Down/Anti- Down/Anti- Particle Name Baryon or Up/Anti-Up Down Quark Down Quark Electric Charge and symbol Meson? Quark Colour Colour Colour

red blue green n Baryon 2/3 - 1/3 - 1/3 = 0 (r) (b) (g)

blue green red n Baryon 2/3 - 1/3 - 1/3 = 0 (b) (g) (r)

green red blue n Baryon 2/3 - 1/3 - 1/3 = 0 (g) (r) (b)

anti-red anti-blue anti-green n Baryon -2/3 +1/3+ 1/3 = 0 ( r ) ( b ) ( g )

anti-blue anti-green anti-red n Baryon -2/3 +1/3+ 1/3 = 0 ( b ) ( g ) ( r )

anti-green anti-red anti-blue n Baryon -2/3 +1/3+ 1/3 = 0 ( g ) ( r ) ( b )

5.) How many different colour charge combinations of the anti-neutron did you find? ____6______

6.) How does this compare to the colour charge combinations for protons and anti-protons from activity 1 and 2?

The colour charge combinations for neutrons and anti-neutrons are identical to those for the____ protons and anti-protons. ______

7.) What electric charges are possible? Is this the same as for protons and anti-protons?

For a neutron and anti-neutron only an electric charge of 0 is possible. For protons the electric___ charge must be +1, but anti-protons the charge must be -1.______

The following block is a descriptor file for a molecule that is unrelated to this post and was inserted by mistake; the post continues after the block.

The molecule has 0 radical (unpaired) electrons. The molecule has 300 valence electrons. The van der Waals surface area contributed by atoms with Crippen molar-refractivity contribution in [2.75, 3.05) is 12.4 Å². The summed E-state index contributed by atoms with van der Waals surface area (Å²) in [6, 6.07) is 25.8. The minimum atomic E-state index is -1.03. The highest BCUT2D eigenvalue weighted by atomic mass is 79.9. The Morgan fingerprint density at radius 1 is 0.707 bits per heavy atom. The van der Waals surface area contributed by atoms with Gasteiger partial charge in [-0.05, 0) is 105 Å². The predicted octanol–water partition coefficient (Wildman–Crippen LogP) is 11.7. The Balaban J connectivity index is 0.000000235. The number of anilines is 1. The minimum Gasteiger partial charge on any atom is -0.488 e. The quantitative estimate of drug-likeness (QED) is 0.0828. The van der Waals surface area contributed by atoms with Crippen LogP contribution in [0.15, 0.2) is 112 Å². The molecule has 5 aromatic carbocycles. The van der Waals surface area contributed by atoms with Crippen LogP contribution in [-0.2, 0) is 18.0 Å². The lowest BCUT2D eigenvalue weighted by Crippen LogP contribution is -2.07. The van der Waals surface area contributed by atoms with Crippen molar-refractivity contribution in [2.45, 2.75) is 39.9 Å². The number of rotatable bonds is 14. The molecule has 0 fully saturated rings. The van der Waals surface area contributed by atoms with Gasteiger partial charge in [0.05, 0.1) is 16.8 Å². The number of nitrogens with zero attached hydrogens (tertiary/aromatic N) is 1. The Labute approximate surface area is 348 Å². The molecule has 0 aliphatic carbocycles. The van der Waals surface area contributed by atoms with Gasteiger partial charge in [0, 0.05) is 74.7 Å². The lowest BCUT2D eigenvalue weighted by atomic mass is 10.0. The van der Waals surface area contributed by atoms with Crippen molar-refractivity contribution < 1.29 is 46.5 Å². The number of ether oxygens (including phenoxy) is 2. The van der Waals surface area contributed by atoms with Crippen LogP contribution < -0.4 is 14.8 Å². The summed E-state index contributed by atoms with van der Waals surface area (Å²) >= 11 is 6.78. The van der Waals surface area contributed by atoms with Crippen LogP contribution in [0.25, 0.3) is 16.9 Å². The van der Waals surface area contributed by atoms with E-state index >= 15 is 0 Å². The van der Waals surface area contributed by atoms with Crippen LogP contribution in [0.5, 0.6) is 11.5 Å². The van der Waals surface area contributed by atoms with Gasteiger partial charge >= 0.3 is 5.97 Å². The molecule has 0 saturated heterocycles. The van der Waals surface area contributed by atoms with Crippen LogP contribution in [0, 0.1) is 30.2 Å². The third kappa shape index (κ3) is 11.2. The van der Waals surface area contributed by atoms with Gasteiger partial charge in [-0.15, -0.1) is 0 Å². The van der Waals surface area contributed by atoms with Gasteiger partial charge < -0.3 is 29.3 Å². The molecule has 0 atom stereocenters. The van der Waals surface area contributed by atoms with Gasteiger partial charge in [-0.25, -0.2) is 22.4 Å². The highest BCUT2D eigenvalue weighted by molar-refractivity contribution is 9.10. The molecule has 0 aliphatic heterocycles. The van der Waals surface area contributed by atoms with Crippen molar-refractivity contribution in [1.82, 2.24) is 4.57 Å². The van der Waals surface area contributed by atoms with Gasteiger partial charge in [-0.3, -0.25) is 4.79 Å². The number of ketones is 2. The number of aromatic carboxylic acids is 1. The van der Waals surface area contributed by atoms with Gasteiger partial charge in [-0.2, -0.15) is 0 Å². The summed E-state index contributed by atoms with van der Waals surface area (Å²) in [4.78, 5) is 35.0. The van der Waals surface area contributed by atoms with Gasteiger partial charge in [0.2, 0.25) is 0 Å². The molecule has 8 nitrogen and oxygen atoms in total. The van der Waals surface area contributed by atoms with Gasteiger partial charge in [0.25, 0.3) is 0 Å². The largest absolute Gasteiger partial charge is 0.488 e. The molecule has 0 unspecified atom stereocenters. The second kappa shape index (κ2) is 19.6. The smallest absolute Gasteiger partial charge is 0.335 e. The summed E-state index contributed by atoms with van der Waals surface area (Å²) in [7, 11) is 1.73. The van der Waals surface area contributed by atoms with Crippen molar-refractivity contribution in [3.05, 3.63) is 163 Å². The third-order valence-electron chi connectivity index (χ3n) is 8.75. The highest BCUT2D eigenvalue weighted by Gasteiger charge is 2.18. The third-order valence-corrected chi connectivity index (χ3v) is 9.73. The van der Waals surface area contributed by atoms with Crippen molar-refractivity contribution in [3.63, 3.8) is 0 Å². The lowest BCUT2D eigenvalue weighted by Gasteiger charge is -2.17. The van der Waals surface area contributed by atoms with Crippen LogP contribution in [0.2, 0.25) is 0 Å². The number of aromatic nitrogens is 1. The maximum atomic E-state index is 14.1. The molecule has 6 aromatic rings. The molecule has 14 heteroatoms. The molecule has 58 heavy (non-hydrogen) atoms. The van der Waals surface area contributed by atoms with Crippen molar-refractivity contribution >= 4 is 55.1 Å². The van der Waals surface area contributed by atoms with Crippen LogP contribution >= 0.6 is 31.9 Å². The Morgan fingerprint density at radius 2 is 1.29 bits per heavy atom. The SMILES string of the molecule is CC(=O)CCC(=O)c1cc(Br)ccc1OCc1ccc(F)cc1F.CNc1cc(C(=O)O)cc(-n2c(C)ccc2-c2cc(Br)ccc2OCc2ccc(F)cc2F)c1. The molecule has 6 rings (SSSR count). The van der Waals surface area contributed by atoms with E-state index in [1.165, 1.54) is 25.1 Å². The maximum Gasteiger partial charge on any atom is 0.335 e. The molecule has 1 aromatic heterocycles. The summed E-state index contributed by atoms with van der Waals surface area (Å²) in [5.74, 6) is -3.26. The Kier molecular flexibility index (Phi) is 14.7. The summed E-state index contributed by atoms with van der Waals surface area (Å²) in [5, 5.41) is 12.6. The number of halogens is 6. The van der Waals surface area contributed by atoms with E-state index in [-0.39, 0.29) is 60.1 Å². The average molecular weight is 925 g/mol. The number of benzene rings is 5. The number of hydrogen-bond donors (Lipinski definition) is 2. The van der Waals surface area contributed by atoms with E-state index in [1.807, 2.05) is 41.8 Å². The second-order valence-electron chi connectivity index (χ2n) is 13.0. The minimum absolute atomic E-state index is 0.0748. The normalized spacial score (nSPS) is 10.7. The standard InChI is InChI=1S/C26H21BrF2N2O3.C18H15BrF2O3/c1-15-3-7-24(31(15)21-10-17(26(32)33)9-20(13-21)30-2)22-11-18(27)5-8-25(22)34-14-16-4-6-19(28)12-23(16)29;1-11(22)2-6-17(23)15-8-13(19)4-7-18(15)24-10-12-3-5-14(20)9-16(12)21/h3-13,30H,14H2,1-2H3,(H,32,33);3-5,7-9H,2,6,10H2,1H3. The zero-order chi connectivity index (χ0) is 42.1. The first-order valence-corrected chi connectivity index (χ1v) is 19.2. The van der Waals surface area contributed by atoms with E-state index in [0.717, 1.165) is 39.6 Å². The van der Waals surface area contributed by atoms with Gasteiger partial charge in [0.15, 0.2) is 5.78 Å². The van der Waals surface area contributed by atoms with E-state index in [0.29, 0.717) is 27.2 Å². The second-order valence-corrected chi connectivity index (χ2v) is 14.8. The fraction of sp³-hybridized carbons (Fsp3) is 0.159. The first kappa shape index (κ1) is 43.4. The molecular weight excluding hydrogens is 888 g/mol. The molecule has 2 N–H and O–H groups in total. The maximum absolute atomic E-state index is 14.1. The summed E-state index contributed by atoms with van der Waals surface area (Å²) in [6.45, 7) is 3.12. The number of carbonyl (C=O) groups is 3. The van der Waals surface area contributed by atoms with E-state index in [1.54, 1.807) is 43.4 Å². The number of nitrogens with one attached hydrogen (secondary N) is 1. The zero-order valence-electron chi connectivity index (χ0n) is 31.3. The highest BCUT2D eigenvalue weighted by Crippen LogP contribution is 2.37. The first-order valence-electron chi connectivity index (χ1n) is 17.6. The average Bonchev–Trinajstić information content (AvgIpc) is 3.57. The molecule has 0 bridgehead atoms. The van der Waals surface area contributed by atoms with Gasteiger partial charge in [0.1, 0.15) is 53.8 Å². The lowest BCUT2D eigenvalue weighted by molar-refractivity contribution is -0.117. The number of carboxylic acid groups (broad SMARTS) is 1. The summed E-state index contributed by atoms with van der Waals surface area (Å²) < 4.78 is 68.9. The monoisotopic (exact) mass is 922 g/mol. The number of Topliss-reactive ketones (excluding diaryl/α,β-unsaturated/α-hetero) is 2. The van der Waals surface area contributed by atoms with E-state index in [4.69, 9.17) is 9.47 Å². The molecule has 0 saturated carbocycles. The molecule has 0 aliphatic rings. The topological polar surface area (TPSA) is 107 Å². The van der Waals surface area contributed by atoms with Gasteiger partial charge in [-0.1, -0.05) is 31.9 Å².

Activity 4 – Building A is a meson made of u, d, u and d quarks.

For pions there are many different flavours, values for the colour charge and electric charge.

Build pions out of the pieces and fill in the combinations you find in the table below: Table of Colour Combinations for Pions Particle Flavour Colour Charge Baryon or Meson? Electric Charge Name Combination Combinations

Pion (π) Meson u d r r , b b , g g +1

Pion (π) Meson d d r r , b b , g g 0

Pion (π) Meson u u r r , b b , g g 0

Pion (π) Meson d u r r , b b , g g -1

4.) What are the different possible values of electric charge for pions? __-1, 0 and 1______

5.) (Challenge) Are there any other possible values for electric charge for pions? How can you be sure?

Since the only flavour provided are u, d, u and d and a quark must always be paired with an antiquark, there are only 4 possible combinations. Therefore the electric charge values are restricted to those found in the table. ______